We stressed other crayfish (Fig. 2A) by exposure to repetitive electrical fields that triggered tail-flips (rapid backward movements), which were considered aversive responses (10, 11). Stress induced a significant increase in blood glucose, which is a stress biomarker (fig. S1). Behavioral consequences were analyzed in the D/L+maze, where in contrast to unstressed crayfish, the stressed animals rarely explored or rapidly abandoned the light arms (P < 0.001, Mann-Whitney) (Fig. 2, B and C; table S2; and movie S3). In addition, the number of entries, mean duration per visit, latency to first entry into a light arm, and RR were significantly altered (P < 0.001, Mann-Whitney) (table S2). These changes were not due to a conditioned reflex but, in agreement with the anxiety criteria, were displayed in the absence of the stressor and in a new context.

Fig. 2 Crayfish develop 5HT-dependent light avoidance after exposure to stress.

(A) Experimental procedure for stress induction in crayfish (supplementary materials). (B) An example crayfish route after a 30-min exposure to an electric field. Walking occurred nearly exclusively in the dark arms. (C) Frequency distribution histograms of the percent time spent in light arms by stressed and unstressed crayfish. (D) Effect of stress duration on time spent in light arms (U = unstressed; P versus unstressed < 0.001 after 30 min and P versus unstressed < 0.01, after 2 hours of stress, Dunn’s test). (E) Time course of behavioral changes (as measured by time spent in light arms) after exposure to a 30-min stressful experience. Crayfish recovered “normal” behavior after 90 min (U = unstressed; P versus unstressed > 0.05, Dunn’s test). The number of animals (n) is in parentheses in (D) and (E). (F) Serotonin concentrations (in picograms per milligrams of fresh weight) measured by means of HPLC in the brain and ventral cord of unstressed and stressed crayfish. Brain concentrations of 5HT were significantly higher in stressed than in unstressed animals. (G) After injection of 5 μg/g 5HT into the hemolymph, the crayfish route was similar to that of stressed crayfish. (H) The frequency distribution histograms of percent time in light arms for saline- and 5HT-injected crayfish were similar to those for (C) unstressed and stressed crayfish, respectively.

Increasing stress duration up to 30 min decreased the time spent in the light arms, but longer exposure had no additional effect (Fig. 2D). The other measured variables also remained stable after 30 min of stress (fig. S2). Enhanced light avoidance persisted for at least 30 min and regularly returned to normal levels within 90 min (Fig. 2E and fig. S3). Therefore, the stress-induced behavioral adaptation of crayfish was sustainable, which is another criterion of anxiety.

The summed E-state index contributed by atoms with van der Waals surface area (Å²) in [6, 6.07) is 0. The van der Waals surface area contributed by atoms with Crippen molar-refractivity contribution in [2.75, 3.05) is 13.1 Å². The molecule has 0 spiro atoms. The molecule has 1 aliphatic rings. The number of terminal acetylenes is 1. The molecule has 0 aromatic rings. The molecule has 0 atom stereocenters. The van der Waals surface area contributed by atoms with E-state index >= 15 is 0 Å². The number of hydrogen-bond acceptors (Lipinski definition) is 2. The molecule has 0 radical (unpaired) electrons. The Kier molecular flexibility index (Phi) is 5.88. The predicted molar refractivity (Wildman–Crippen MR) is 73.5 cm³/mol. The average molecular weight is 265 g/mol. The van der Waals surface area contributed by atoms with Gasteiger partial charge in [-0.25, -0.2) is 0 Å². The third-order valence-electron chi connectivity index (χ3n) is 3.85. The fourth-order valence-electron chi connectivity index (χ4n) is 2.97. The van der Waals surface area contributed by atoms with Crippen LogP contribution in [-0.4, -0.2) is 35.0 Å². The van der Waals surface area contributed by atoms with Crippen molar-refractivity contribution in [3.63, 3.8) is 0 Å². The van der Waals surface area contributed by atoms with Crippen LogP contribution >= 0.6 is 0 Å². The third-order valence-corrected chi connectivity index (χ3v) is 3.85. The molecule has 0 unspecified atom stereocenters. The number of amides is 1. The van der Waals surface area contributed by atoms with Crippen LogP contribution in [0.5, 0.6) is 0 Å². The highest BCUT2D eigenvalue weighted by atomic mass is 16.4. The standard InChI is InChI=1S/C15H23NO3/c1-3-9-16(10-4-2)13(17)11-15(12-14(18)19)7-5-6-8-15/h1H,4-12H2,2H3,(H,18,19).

Stress generally involves rapid mobilization of neuroendocrine centers that are considered homologous to the hypothalamo-pituitary axis of vertebrates (12). In crustaceans, such a center (X-organ/sinus gland) secretes hyperglycemic/steroidostatic hormones (CHH/MIH) under the control of serotonin (1315). In crayfish, endogenous 5HT concentrations measured by means of high-performance liquid chromatography (HPLC) (16) were significantly elevated in the brains of stressed animals (P < 0.01, Mann-Whitney) (Fig. 2F) but not in their ventral cords (thoracic and abdominal ganglia), possibly because of the lower number of 5HT cells in cords than in brains (17, 18). To examine the functional importance of these elevated 5HT levels, unstressed crayfish were injected with 5HT. As in other crustaceans (15), this bioamine was able to penetrate into the nervous structures of crayfish (supplementary materials, drug treatments) and induced a rapid increase in blood glucose (fig. S4). When transferred to the D/L+maze, in addition to reduced locomotion (P < 0.05) (table S2) the 5HT-injected crayfish displayed greater light avoidance as compared with that of saline-injected unstressed animals (P < 0.05, regarding percent of time in light arms, mean number of entries, latency to first entry in a light arm, and RR) (Fig. 2, G and H), similar to electrically stressed animals (P > 0.05 for all variables; compare with Fig. 2, B and C). In contrast, a mixture of mianserin and methysergide, two broad-spectrum serotonin antagonists (14, 19, 20), prevented avoidance behavior when administered before electric field exposure [P > 0.05, compare with unstressed+saline for all variables (table S2)].

We next examined whether a well-characterized anxiolytic drug could abolish the behavioral changes induced by electric fields or 5HT injections. Chlordiazepoxide (CDZ), a potent benzodiazepine (5), prevented changes in exploratory behavior in animals previously submitted to either electric fields (Fig. 3A, compare with Fig. 2B; and movie S4) or 5HT injection (Fig. 3B, compare with Fig. 2G) and restored the time spent in the light arms (P < 0.05, Dunn’s test, compared with stressed+saline or unstressed+5HT) (Fig. 3, C and D), the latency to the first entry into a light arm, and RR [P < 0.05, Dunn’s test, compared with stressed+saline or unstressed+5HT (table S2)]. This effect of CDZ was dose-dependent (fig. S5) and specific to avoidance behavior because it did not prevent the increase in glucose levels (fig. S6). When administered to unstressed crayfish, CDZ had no significant effect on time spent in light arms or on locomotion performance (table S2).